Lamotrigine Accelerates Brain Aging

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Michiel Sweerts artist QS:P170,Q1342328, Michael Sweerts – An Old Woman Spinning, marked as public domain, more details on Wikimedia Commons

Lamotrigine, an anticonvulsant used to treat bipolar II disorder (cyclical depression without mania) has been shown to extend lifespan but induce motor retardation as a proxy for brain aging. Other anticonvulsants, including lithium and valproic acid (Depakote) have beneficial effects on both longevity and healthspan.

“The discovery of life extension in Caenorhabditis elegans treated with anticonvulsant medications has raised the question whether these drugs are prospective anti-aging candidate compounds. The impact of these compounds on neural modulation suggests that they might influence the chronic diseases of aging as well. Lamotrigine is a commonly used anticonvulsant with a relatively good adverse-effects profile. In this study, we evaluated the interaction between the impacts of lamotrigine on mortality rate, lifespan, metabolic rate and locomotion. It has been proposed in a wide range of animal models that there is an inverse relationship between longevity, metabolic rate, and locomotion. We hypothesized that the survival benefits displayed by this compound would be associated with deleterious effects on health span, such as depression of locomotion. Using Drosophila as our model system, we found that lamotrigine decreased mortality and increased lifespan in parallel with a reduction in locomotor activity and a trend towards metabolic rate depression. Our findings underscore the view that assessing health span is critical in the pursuit of useful anti-aging compounds.”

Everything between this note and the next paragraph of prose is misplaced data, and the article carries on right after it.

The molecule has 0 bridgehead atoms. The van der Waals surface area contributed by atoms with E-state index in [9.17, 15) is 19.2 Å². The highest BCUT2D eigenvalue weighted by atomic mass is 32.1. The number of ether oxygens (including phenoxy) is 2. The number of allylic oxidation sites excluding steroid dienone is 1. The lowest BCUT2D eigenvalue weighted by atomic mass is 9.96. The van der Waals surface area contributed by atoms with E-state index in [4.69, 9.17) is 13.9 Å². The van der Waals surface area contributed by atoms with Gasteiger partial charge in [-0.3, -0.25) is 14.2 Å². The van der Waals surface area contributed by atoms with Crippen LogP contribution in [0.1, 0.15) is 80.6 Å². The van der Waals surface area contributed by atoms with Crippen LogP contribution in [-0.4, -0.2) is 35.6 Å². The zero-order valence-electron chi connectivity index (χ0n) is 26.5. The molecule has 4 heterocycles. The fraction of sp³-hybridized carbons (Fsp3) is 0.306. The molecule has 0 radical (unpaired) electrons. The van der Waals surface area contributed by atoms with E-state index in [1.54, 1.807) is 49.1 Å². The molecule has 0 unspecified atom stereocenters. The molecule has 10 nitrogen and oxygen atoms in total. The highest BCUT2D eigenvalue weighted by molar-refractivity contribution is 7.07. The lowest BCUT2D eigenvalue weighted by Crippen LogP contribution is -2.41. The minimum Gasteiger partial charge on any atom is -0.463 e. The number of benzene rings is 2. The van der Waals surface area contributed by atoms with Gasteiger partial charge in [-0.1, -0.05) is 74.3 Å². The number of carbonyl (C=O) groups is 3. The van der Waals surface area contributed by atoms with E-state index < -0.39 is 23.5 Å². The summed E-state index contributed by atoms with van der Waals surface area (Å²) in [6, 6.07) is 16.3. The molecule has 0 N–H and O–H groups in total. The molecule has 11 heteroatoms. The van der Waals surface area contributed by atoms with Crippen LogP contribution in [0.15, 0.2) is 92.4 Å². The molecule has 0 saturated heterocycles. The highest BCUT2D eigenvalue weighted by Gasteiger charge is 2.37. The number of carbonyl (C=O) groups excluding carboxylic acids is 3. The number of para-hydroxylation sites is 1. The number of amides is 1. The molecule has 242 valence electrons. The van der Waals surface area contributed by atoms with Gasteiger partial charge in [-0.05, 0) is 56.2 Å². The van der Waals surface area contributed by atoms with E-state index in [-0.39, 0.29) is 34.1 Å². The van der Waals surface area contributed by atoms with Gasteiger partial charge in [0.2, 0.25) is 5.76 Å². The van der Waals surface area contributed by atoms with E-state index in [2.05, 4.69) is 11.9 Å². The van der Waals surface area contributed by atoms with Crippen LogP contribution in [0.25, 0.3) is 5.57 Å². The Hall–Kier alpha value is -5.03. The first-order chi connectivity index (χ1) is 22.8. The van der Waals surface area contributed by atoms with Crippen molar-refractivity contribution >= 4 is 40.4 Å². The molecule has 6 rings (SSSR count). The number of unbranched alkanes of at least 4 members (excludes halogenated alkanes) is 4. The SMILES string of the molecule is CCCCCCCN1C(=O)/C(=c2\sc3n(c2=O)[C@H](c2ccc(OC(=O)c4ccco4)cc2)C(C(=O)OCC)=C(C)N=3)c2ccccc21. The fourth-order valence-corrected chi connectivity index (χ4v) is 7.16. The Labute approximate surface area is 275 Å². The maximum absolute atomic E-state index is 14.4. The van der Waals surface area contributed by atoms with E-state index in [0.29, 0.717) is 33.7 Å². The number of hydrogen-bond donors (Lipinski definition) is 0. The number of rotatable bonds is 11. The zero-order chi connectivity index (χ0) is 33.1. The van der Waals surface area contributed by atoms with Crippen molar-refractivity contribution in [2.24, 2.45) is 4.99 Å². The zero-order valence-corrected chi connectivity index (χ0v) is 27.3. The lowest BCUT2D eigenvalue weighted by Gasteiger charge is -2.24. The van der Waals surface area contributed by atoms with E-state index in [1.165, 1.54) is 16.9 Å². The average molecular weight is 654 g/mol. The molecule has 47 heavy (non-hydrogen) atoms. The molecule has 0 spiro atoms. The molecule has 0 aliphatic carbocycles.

Reference: Lamotrigine extends lifespan but compromises health span in Drosophila melanogaster.  – PubMed – NCBI

Although lamotrigine has some protective effects, it tends to lower the metabolic rate in various parts of the brain: an effect that may relate to its ability to promote atrophic neurodegeneration (or the breakdown of brain tissue) in the developing brain:

“After lamotrigine administration, cerebral metabolism was decreased in bilateral thalami, bilateral caudate nuclei, the left side of the putamen, the left entorhinal area, bilateral parahippocampal gyri, the right inferior temporal gyrus, the left rectosubcallosal gyrus, bilateral superior frontal gyri, the left middle frontal gyrus, the right precentral gyrus, left pericentral gyri, the right superior parietal lobule, and bilateral substantia nigra at P<.05 corrected for multiple comparisons using the false discovery rate approach. No brain region showed increased metabolism after lamotrigine administration.”

Reference: https://www.ncbi.nlm.nih.gov/pubmed/16966506

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